Roberts Liardon wants us to know that each of us must go through our own experiences in life. But we are not helpless! Jesus Christ has given us a gift the resurrection power of the Holy Spirit living inside of us. And that’s not all. The power of His Spirit within will guide us into truth and victory!
You must also understand that a controlling person thinks and talks about the other individual all the time. If anything keeps the other person from spending time with the controller, the controller will attack that thing and attempt to get rid of it as quickly as possible. He will go to any length or any expense to make sure the person he is controlling spends the majority of his or her time with him. This is domination!
Roberts Liardon tells us that the controlling person will dominate the other individual’s vacations, dates, marriage, job, home buying, church going, or even personal ﬁnances. An abusive controller will dominate every area of another’s life if allowed to do so. If the other person is not careful, he or she can become so entwined with a controller that, in extreme cases, it will take years to get free of that relationship.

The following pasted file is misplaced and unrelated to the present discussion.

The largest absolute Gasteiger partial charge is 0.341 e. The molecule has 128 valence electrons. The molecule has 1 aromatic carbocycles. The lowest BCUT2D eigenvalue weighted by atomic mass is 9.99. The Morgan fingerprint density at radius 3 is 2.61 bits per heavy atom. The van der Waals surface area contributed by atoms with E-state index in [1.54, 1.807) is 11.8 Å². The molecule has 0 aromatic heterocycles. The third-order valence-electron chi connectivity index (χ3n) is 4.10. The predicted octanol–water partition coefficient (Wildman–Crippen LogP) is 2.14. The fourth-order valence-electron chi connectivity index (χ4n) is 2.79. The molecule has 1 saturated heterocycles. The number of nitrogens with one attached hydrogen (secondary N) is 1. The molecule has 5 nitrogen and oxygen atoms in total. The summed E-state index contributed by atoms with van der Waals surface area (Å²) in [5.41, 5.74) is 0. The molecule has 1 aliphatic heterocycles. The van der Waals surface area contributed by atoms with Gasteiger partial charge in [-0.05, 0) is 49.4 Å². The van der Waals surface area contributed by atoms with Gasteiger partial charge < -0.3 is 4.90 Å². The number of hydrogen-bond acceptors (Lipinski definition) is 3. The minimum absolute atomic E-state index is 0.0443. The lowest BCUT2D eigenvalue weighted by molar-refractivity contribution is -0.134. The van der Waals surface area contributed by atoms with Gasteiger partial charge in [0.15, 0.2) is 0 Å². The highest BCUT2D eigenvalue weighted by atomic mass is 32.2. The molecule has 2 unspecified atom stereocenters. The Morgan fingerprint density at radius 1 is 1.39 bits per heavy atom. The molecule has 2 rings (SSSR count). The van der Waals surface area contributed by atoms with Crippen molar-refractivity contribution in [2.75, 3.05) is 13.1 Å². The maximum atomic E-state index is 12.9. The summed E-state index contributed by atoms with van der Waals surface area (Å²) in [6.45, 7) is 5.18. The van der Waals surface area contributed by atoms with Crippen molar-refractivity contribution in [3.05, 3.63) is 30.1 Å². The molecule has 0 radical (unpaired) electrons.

You have a tendency to be an abusive controller if you react in an unnatural way to statements made about the person you are controlling.
For example, if someone makes a positive statement about the person you control, you will automatically criticize the controlled person to make sure that no friendship develops between them. On the other hand, if someone makes a negative statement about you, the controller, you will immediately defend yourself with a positive statement to make yourself look good.
You have a tendency to be an abusive controller if you attempt to overprotect even to the point of hindering God’s Spirit.
For example, sometimes elders or deacons can be so protective of the church that they won’t allow the pastor to ﬂow under the anointing of the Lord; they won’t help him do what God has told him to do.
Individually, an abusive controller can be so protective of another person that he will not allow that individual to venture out and experience God for himself or herself. The abusive controller is afraid that the person being controlled will make a mistake. Therefore, fear motivates at the core of every decision. Because fear is the motive in overprotection, positive growth, whether individual or corporate, is hindered. “security” in life. They nag, cry, interfere, and generally do everything they can to get Rick to change his mind, leave school, return to his hometown, and enroll at the local state university. They also want him to live at home, of course, so they can continue to supervise him.